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By David Haldane

Aug. 2, 2018


The thing that finally got to me was the abundance of tears. Some belonged to friends plainly sad to see us go. When even my ex-wife joined the chorus of grief, however, I knew that the turning point we’d reached was not ours alone.

“I thought I could get through this without breaking down,” sobbed the woman with whom I had shared fifteen years and conceived two children. Now both of us were happily remarried and long over the ancient pain we had caused each other. In fact, my former wife had grown so fond of my new Filipino one that she had consented to become the godmother of our only son. “I’m gonna miss both of you,” she choked now, hugging Ivy and me tightly to her chest. “Please don’t forget me.”

The scene had taken place in the waning moments of the farewell party we had thrown for relatives and friends before embarking from the California desert to a new life in the Philippines. Most of the gathering had been marked by alcoholically enhanced laughter, bad karaoke and, frankly, a whole lot of excellent food. But then came those last few moments when our guests began saying their goodbyes with that unanswerable question hovering above their heads like so many speech balloons; would they ever see us again?

The question was on our minds too as we arose early the next morning for the long ride to the airport. There followed, of course, the usual travails of traveling; growling stomachs combined with aching rear ends, cramped movies with barely audible sound and sleep patterns completely torn to shreds.

By the time we arrived for our five-hour layover in Shanghai, we felt ready for anything. Not, however, for the humorless treatment received at the hands of unsmiling airport personnel barking orders as if dealing with cattle. Not for the stern security officer who ran my carry-on through the x-ray machine three times before ripping open a newly purchased shaving kit to discard a pair of scissors just a fraction oversize. And not for the sour food server who looked like she’d rather be anywhere but there.

Ah, but then we landed in Cebu and suddenly the atmosphere changed. By then it was 3 a.m., yet everyone seemed happy to see us. A fetchingly attractive young female immigration officer cracked open my sealed resident visa envelope, welcomed us with a smile and suggested that I report to the immigration office in Surigao City, our ultimate destination, within seven days to pick up my Alien Certificate of Registration card. And when we went to the transfer desk to catch our domestic flight out, several staffers collaborated to significantly minimize the extra-luggage charge. That’s when the feeling came over me that I have experienced on numerous previous occasions; a sense of relief, of happiness, of lightheartedness. It was as if a great weight had been lifted and I was back on familiar ground; back in the place that I love.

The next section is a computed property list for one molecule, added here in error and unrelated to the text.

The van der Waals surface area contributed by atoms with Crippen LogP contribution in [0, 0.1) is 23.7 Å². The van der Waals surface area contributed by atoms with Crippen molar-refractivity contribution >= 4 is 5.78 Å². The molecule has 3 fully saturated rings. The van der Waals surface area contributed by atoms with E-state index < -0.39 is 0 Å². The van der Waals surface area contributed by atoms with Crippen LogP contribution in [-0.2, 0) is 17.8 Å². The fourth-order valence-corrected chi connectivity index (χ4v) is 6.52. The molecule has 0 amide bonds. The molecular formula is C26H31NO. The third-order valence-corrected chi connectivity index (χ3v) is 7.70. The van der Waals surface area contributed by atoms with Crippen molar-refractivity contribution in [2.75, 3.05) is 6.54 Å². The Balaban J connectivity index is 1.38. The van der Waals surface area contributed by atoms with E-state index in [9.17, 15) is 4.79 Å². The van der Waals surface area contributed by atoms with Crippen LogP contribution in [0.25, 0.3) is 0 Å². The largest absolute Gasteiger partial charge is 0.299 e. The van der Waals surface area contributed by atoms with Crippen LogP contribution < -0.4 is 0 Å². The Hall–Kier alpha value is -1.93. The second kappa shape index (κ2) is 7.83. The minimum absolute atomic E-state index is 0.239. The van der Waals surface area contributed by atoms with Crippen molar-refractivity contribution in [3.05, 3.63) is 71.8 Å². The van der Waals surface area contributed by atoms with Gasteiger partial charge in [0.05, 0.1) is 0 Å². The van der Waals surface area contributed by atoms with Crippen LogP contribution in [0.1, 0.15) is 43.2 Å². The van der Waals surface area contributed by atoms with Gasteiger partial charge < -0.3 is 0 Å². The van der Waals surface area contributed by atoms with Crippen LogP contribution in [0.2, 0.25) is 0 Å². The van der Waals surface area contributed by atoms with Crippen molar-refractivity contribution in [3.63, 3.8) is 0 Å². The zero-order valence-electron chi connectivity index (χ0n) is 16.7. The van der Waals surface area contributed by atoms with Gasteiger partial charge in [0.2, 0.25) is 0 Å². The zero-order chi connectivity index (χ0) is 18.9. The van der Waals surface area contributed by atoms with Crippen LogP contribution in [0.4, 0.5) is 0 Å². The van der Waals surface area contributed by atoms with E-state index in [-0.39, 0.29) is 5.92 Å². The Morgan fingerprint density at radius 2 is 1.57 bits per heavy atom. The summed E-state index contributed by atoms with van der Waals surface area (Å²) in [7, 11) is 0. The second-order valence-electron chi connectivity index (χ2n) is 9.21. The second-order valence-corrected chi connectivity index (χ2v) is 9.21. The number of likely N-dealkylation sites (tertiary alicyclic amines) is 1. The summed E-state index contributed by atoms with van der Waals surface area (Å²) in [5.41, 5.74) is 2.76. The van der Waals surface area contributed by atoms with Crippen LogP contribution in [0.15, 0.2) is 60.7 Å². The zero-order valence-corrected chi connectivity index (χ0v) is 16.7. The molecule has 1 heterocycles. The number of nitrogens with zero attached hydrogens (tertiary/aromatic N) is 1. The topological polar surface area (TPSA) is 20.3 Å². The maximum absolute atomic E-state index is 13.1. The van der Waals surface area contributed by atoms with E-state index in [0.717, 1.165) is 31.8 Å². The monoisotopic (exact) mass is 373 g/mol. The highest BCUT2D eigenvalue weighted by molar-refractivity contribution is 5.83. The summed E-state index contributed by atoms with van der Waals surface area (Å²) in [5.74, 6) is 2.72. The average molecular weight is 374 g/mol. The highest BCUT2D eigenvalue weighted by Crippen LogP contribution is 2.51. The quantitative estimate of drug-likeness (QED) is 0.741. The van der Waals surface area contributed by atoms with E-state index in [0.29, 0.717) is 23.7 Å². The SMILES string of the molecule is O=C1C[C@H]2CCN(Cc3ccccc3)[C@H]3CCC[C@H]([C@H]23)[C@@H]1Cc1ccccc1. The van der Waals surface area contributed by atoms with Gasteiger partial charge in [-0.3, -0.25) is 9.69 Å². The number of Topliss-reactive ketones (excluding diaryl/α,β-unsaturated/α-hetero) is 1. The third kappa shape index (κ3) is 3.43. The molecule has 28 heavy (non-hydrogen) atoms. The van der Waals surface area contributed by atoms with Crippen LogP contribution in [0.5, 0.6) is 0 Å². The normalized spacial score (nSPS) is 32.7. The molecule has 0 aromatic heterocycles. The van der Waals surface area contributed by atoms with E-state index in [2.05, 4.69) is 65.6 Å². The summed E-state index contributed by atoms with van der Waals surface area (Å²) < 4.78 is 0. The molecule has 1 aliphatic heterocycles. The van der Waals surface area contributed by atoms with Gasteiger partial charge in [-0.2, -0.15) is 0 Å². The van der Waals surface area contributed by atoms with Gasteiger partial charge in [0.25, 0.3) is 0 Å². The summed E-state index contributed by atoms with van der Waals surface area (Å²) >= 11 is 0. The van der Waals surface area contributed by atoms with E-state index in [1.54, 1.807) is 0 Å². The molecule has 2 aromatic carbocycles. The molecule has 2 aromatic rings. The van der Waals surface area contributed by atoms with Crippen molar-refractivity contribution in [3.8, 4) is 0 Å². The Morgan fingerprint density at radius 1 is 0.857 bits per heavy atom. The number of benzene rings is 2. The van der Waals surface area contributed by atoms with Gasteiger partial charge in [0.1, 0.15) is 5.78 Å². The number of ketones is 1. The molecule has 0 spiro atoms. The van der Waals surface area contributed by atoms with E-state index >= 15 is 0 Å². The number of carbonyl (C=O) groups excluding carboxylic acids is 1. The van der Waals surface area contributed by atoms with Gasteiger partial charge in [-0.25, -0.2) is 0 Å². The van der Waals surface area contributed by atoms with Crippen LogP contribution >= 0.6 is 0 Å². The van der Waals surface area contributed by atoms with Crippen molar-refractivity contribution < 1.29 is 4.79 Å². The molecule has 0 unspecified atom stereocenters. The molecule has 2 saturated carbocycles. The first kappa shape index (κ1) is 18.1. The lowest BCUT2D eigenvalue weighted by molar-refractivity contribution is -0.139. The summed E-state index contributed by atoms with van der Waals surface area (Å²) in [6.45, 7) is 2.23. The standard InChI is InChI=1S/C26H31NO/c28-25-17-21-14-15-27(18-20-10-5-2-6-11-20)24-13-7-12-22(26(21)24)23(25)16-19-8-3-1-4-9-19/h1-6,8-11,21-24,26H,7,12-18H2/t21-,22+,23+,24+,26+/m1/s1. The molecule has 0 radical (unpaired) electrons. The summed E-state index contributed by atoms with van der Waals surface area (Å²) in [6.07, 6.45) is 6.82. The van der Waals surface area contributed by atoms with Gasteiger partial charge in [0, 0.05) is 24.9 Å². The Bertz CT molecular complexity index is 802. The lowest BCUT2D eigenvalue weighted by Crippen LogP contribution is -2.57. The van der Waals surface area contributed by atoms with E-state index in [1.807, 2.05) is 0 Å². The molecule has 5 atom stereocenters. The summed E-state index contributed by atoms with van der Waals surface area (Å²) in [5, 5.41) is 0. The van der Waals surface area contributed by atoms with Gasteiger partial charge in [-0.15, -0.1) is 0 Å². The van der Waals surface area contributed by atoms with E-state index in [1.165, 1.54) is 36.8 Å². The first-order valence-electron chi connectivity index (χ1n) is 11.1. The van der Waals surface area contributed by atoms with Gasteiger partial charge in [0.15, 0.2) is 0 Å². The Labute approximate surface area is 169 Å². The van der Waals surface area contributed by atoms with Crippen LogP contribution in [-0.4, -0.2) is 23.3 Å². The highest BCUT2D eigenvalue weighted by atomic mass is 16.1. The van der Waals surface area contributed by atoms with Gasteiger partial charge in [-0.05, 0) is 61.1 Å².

It hasn’t all been smooth sailing since then, to be sure. For one thing, it turns out that the fetchingly attractive young immigration officer was dead wrong; to get my ACR card, I must return to Cebu. So, after a great deal of emergency re-scheduling, we have made plans to do just that. And because our new home is not yet finished, we expect to spend the next several weeks living out of suitcases in a series of very small rooms.

Two days ago, though, we managed to catch the ferry to Siargao Island. There, outside a rustic beach resort near General Luna, I spent an hour lying in a hammock over steaming white sand shared only with a sleeping dog. And in the morning, the voice of a young child singing next door awakened us early amidst a cacophony of crowing roosters.

That’s when I knew that I was home.





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A former Los Angeles Times staff writer and winner of a 2018 Golden Mike award in radio broadcast journalism, David Haldane fell in love with the Philippines on his first visit there in 2003. A few visits later, he also fell in love with the beautiful young Filipina to whom he is now married and, with whom, he has returned many times. David has written extensively about his experiences in the Philippines for several publications including Orange Coast and Islands Magazine. Today he and Ivy, along with their eight-year-old son, Isaac, divide their time between homes in Joshua Tree, California, and Surigao City, Philippines. His award-winning memoir, Nazis & Nudists, recounts, among other things, the courtship of Ivy and finding a place to call home. For David that turned out to be at the tip of a peninsula marking the gateway to Mindanao where he and Ivy are building their dream home next to a lighthouse overlooking the sea. This blog is the ongoing chronicle of that adventure.




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